Dr. Thomas Boghardt, Historian
Seventy years ago, World War II began. Or, more precisely, a German spy created the pretext for Hitler’s premeditated invasion of Poland. To me, this story epitomizes not only the amorality of Nazi Germany; it also serves as a cautionary tale about intelligence abuse for political ends.
Alfred Naujocks was a Sturmbannführer (major) in the Sicherheitsdienst (security service or SD), the intelligence unit of the SS. In early August 1939, Naujock’s boss, SD Chief Reinhard Heydrich, instructed him personally to simulate an attack by Polish subversives on a German radio station near Gleiwitz, at the Polish border. “Actual proof of these attacks of the Poles is needed for the foreign press, as well as for German propaganda purposes,” Heydrich explained.
Naujocks delivered the goods, literally. The SD had earmarked a dozen convicts to be dressed in Polish uniforms, killed, and left on the spot as “evidence” of Polish aggression. The SD cynically referred to these men as Konserven (“canned goods”). After Naujocks had “captured” the radio station with a small band of German operatives dressed in Polish uniforms, a Polish-speaking German broadcast a brief anti-German message. A political prisoner of the Nazis was dressed as a saboteur, received a lethal injection from an SD doctor, was shot several times, and left dead at the scene.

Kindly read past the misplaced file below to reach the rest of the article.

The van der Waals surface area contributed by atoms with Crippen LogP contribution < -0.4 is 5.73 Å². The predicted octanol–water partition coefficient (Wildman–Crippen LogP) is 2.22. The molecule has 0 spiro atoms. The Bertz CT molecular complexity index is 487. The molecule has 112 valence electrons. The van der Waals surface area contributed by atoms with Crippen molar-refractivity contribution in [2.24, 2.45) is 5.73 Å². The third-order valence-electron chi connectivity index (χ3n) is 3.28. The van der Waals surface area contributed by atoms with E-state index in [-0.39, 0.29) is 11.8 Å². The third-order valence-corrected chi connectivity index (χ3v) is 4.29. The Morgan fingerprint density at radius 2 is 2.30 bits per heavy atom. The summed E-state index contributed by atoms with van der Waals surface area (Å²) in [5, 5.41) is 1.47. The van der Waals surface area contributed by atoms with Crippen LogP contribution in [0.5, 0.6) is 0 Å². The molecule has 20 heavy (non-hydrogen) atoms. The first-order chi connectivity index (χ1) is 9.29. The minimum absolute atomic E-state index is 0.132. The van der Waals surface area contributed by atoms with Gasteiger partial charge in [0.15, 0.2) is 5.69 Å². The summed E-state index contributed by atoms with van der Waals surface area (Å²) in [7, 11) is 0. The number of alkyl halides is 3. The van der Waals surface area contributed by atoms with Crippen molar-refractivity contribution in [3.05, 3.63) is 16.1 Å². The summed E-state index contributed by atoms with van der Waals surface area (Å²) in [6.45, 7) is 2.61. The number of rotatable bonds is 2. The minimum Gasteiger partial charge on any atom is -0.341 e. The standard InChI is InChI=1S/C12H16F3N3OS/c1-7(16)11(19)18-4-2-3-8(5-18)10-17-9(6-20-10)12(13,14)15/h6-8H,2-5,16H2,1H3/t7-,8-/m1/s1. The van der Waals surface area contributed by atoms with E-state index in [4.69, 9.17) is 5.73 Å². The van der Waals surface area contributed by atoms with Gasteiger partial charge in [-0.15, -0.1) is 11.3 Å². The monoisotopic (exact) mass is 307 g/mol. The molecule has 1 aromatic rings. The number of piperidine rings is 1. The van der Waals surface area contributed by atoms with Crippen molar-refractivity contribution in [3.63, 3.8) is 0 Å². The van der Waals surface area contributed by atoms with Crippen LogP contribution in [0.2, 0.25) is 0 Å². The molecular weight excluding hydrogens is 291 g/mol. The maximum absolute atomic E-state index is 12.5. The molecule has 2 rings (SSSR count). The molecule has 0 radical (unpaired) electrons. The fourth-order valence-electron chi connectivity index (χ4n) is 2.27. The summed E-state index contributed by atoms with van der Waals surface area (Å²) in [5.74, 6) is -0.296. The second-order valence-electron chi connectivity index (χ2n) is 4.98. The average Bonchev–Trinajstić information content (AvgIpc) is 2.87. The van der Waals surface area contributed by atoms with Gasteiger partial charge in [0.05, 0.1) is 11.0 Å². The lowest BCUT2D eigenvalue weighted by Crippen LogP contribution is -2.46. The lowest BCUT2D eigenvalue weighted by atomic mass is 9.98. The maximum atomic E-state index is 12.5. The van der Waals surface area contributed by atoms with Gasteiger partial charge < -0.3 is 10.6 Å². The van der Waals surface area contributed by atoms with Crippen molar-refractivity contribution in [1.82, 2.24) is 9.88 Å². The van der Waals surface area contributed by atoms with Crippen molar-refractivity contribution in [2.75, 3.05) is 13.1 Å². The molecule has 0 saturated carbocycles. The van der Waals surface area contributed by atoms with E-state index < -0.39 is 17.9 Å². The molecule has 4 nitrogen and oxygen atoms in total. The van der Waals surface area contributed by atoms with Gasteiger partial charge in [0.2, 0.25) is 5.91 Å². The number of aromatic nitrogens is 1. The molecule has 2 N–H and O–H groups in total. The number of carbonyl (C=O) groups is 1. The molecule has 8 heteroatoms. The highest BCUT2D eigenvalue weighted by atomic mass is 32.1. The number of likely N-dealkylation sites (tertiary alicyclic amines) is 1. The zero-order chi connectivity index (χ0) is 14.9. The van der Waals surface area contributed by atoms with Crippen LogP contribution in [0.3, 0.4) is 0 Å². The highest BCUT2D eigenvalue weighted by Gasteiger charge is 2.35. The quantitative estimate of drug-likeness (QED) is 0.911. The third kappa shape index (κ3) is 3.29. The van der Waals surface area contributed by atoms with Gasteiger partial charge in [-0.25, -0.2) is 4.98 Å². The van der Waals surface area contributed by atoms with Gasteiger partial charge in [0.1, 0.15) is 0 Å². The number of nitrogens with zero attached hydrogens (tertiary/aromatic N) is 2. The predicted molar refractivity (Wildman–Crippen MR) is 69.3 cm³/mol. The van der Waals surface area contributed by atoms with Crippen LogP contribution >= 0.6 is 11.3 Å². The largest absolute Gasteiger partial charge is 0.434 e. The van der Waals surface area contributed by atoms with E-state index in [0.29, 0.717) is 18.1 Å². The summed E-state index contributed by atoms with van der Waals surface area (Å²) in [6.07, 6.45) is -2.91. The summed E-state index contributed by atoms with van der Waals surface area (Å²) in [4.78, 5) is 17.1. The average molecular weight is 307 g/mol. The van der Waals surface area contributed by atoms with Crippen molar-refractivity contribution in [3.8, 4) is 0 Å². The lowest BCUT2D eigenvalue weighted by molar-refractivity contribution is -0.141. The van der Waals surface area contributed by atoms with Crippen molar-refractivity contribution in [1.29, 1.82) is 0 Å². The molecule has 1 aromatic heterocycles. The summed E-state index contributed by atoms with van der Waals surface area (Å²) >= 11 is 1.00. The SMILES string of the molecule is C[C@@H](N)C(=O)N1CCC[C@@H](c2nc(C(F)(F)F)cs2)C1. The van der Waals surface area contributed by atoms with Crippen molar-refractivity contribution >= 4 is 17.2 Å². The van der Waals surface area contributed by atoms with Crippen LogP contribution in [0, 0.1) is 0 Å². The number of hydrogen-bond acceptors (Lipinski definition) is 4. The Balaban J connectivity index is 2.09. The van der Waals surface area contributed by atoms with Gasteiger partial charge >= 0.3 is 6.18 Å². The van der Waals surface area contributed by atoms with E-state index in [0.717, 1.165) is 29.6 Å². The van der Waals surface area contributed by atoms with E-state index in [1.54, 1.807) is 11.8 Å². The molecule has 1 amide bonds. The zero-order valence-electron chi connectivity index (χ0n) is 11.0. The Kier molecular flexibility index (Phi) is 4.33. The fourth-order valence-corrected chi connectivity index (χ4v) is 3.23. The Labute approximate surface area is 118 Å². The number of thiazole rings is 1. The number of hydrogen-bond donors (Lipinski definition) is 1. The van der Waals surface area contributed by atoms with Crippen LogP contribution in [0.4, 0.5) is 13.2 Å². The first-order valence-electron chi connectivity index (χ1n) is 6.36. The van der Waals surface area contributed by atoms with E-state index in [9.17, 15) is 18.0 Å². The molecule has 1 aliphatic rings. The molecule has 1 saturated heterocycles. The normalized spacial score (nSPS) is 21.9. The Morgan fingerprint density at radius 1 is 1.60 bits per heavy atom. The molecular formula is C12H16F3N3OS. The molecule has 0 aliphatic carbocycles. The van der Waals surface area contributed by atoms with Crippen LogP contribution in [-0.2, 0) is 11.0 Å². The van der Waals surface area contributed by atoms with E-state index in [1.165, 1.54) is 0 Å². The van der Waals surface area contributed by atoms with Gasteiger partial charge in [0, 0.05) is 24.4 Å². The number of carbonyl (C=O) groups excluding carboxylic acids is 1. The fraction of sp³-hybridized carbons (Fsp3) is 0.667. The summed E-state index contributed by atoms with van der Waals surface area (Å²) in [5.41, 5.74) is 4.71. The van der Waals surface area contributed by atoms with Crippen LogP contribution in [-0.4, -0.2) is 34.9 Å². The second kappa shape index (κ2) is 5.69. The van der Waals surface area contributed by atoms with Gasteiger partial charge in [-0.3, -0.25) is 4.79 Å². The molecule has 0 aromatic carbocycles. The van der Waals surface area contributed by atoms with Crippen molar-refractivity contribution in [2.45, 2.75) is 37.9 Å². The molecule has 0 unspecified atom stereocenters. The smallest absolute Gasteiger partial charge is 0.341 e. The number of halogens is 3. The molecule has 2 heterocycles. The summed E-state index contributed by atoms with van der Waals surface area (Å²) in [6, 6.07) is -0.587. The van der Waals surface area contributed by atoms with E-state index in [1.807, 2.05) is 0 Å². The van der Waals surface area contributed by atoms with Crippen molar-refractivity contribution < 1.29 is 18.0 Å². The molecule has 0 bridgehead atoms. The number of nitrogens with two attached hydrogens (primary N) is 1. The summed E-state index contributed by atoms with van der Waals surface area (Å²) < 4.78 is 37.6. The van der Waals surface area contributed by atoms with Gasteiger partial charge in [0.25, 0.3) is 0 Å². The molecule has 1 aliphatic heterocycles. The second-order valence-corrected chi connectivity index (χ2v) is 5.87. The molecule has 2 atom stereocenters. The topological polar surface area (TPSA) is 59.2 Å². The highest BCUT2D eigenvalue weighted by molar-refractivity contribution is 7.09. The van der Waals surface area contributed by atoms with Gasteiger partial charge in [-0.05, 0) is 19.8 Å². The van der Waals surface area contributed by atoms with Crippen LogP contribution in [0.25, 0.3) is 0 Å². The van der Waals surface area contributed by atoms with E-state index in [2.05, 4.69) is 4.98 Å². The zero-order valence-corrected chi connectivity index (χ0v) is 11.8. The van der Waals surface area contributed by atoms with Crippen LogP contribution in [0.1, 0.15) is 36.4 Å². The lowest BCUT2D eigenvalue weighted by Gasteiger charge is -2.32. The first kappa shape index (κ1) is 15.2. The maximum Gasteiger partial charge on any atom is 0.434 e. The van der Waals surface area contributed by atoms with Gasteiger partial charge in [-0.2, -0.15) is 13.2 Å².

The Gleiwitz incident was part of a series of similarly staged attacks along the German-Polish border. Even though few people outside Germany bought into the Nazi bluff, it provided Hitler with an opportunity to cast the German invasion of Poland on September 1, 1939, as a defensive measure. That was all he needed. Just a few days earlier, he had told his generals: “I shall give a propaganda reason for starting the war; whether it is plausible or not. The victor will not be asked whether he told the truth.”
Nothing is What It Seems.